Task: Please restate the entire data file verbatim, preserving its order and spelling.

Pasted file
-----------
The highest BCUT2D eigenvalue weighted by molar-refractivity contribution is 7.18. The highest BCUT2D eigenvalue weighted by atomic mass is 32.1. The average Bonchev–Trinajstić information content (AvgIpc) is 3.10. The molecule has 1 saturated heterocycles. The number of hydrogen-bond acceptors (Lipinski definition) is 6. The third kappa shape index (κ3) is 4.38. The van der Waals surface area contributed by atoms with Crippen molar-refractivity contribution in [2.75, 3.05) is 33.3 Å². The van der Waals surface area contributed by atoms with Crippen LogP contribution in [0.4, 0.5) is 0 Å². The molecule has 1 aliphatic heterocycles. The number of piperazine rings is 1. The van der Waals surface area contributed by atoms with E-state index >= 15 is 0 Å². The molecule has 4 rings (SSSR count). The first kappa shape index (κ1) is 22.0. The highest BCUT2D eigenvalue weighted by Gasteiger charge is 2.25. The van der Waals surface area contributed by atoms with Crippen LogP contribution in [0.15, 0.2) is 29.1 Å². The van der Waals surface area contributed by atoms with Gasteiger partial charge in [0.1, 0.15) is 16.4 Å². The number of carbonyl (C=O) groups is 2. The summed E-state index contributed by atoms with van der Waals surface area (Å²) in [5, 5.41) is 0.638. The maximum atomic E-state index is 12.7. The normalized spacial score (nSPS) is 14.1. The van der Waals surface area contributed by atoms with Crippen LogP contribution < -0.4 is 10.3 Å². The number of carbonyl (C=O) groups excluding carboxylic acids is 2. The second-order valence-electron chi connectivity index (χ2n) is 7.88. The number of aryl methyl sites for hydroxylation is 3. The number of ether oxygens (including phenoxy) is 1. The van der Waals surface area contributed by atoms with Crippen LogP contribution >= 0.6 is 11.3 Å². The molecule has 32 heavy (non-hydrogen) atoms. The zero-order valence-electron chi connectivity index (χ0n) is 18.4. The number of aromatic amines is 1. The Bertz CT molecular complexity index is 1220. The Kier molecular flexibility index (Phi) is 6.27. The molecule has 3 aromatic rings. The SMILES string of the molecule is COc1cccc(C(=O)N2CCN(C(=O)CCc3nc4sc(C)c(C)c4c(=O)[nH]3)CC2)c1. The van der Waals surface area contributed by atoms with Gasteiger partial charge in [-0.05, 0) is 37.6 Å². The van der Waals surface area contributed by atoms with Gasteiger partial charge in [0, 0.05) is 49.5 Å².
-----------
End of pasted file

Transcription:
The highest BCUT2D eigenvalue weighted by molar-refractivity contribution is 7.18. The highest BCUT2D eigenvalue weighted by atomic mass is 32.1. The average Bonchev–Trinajstić information content (AvgIpc) is 3.10. The molecule has 1 saturated heterocycles. The number of hydrogen-bond acceptors (Lipinski definition) is 6. The third kappa shape index (κ3) is 4.38. The van der Waals surface area contributed by atoms with Crippen molar-refractivity contribution in [2.75, 3.05) is 33.3 Å². The van der Waals surface area contributed by atoms with Crippen LogP contribution in [0.4, 0.5) is 0 Å². The molecule has 1 aliphatic heterocycles. The number of piperazine rings is 1. The van der Waals surface area contributed by atoms with E-state index >= 15 is 0 Å². The molecule has 4 rings (SSSR count). The first kappa shape index (κ1) is 22.0. The highest BCUT2D eigenvalue weighted by Gasteiger charge is 2.25. The van der Waals surface area contributed by atoms with Crippen LogP contribution in [0.15, 0.2) is 29.1 Å². The van der Waals surface area contributed by atoms with Gasteiger partial charge in [0.1, 0.15) is 16.4 Å². The number of carbonyl (C=O) groups is 2. The summed E-state index contributed by atoms with van der Waals surface area (Å²) in [5, 5.41) is 0.638. The maximum atomic E-state index is 12.7. The normalized spacial score (nSPS) is 14.1. The van der Waals surface area contributed by atoms with Crippen LogP contribution < -0.4 is 10.3 Å². The number of carbonyl (C=O) groups excluding carboxylic acids is 2. The second-order valence-electron chi connectivity index (χ2n) is 7.88. The number of aryl methyl sites for hydroxylation is 3. The number of ether oxygens (including phenoxy) is 1. The van der Waals surface area contributed by atoms with Crippen LogP contribution >= 0.6 is 11.3 Å². The molecule has 32 heavy (non-hydrogen) atoms. The zero-order valence-electron chi connectivity index (χ0n) is 18.4. The number of aromatic amines is 1. The Bertz CT molecular complexity index is 1220. The Kier molecular flexibility index (Phi) is 6.27. The molecule has 3 aromatic rings. The SMILES string of the molecule is COc1cccc(C(=O)N2CCN(C(=O)CCc3nc4sc(C)c(C)c4c(=O)[nH]3)CC2)c1. The van der Waals surface area contributed by atoms with Gasteiger partial charge in [-0.05, 0) is 37.6 Å². The van der Waals surface area contributed by atoms with Gasteiger partial charge in [0, 0.05) is 49.5 Å².